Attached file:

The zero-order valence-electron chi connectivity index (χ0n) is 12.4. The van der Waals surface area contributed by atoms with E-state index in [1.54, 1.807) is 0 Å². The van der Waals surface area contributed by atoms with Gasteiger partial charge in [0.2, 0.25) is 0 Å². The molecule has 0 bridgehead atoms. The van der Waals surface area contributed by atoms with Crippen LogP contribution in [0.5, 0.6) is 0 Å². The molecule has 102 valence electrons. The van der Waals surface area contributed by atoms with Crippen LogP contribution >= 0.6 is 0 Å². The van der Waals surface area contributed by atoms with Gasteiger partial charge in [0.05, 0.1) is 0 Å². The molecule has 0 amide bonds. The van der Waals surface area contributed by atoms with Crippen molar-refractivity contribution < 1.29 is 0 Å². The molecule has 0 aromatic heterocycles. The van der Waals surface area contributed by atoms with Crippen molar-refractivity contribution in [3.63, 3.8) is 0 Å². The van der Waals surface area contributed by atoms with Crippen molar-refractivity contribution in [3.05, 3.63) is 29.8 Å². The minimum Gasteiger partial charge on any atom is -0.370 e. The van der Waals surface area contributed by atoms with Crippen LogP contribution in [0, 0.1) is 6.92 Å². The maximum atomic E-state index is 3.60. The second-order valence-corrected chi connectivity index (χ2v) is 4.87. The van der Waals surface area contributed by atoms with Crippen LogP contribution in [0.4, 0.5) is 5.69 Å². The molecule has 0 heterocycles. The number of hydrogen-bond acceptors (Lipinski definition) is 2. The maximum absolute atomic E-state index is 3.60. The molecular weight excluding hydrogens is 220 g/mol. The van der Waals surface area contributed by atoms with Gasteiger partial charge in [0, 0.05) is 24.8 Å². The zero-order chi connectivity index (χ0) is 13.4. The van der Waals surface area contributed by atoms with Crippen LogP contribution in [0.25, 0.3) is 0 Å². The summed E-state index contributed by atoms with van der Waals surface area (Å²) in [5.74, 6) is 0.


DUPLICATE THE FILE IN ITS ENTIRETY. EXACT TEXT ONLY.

The zero-order valence-electron chi connectivity index (χ0n) is 12.4. The van der Waals surface area contributed by atoms with E-state index in [1.54, 1.807) is 0 Å². The van der Waals surface area contributed by atoms with Gasteiger partial charge in [0.2, 0.25) is 0 Å². The molecule has 0 bridgehead atoms. The van der Waals surface area contributed by atoms with Crippen LogP contribution in [0.5, 0.6) is 0 Å². The molecule has 102 valence electrons. The van der Waals surface area contributed by atoms with Crippen LogP contribution >= 0.6 is 0 Å². The van der Waals surface area contributed by atoms with Gasteiger partial charge in [0.05, 0.1) is 0 Å². The molecule has 0 amide bonds. The van der Waals surface area contributed by atoms with Crippen molar-refractivity contribution < 1.29 is 0 Å². The molecule has 0 aromatic heterocycles. The van der Waals surface area contributed by atoms with Crippen molar-refractivity contribution in [3.63, 3.8) is 0 Å². The van der Waals surface area contributed by atoms with Crippen molar-refractivity contribution in [3.05, 3.63) is 29.8 Å². The minimum Gasteiger partial charge on any atom is -0.370 e. The van der Waals surface area contributed by atoms with Crippen LogP contribution in [0, 0.1) is 6.92 Å². The maximum atomic E-state index is 3.60. The second-order valence-corrected chi connectivity index (χ2v) is 4.87. The van der Waals surface area contributed by atoms with Crippen LogP contribution in [0.4, 0.5) is 5.69 Å². The molecule has 0 heterocycles. The number of hydrogen-bond acceptors (Lipinski definition) is 2. The maximum absolute atomic E-state index is 3.60. The molecular weight excluding hydrogens is 220 g/mol. The van der Waals surface area contributed by atoms with Gasteiger partial charge in [0, 0.05) is 24.8 Å². The zero-order chi connectivity index (χ0) is 13.4. The van der Waals surface area contributed by atoms with Crippen LogP contribution in [0.25, 0.3) is 0 Å². The summed E-state index contributed by atoms with van der Waals surface area (Å²) in [5.74, 6) is 0.